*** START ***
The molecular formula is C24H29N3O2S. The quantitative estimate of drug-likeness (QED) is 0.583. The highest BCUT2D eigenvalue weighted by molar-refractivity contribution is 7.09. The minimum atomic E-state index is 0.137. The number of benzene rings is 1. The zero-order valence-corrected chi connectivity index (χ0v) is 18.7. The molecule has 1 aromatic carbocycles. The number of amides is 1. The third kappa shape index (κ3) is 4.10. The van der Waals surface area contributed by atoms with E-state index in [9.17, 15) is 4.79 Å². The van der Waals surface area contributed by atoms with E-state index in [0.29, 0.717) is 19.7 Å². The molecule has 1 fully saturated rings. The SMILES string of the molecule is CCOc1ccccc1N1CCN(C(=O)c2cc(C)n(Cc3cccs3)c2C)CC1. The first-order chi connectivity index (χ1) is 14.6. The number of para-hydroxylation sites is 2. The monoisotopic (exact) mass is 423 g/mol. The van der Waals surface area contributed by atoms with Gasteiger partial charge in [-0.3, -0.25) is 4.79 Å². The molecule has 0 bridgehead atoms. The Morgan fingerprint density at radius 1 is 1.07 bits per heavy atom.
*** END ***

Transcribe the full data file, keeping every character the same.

The molecular formula is C24H29N3O2S. The quantitative estimate of drug-likeness (QED) is 0.583. The highest BCUT2D eigenvalue weighted by molar-refractivity contribution is 7.09. The minimum atomic E-state index is 0.137. The number of benzene rings is 1. The zero-order valence-corrected chi connectivity index (χ0v) is 18.7. The molecule has 1 aromatic carbocycles. The number of amides is 1. The third kappa shape index (κ3) is 4.10. The van der Waals surface area contributed by atoms with E-state index in [9.17, 15) is 4.79 Å². The van der Waals surface area contributed by atoms with E-state index in [0.29, 0.717) is 19.7 Å². The molecule has 1 fully saturated rings. The SMILES string of the molecule is CCOc1ccccc1N1CCN(C(=O)c2cc(C)n(Cc3cccs3)c2C)CC1. The first-order chi connectivity index (χ1) is 14.6. The number of para-hydroxylation sites is 2. The monoisotopic (exact) mass is 423 g/mol. The van der Waals surface area contributed by atoms with Gasteiger partial charge in [-0.3, -0.25) is 4.79 Å². The molecule has 0 bridgehead atoms. The Morgan fingerprint density at radius 1 is 1.07 bits per heavy atom.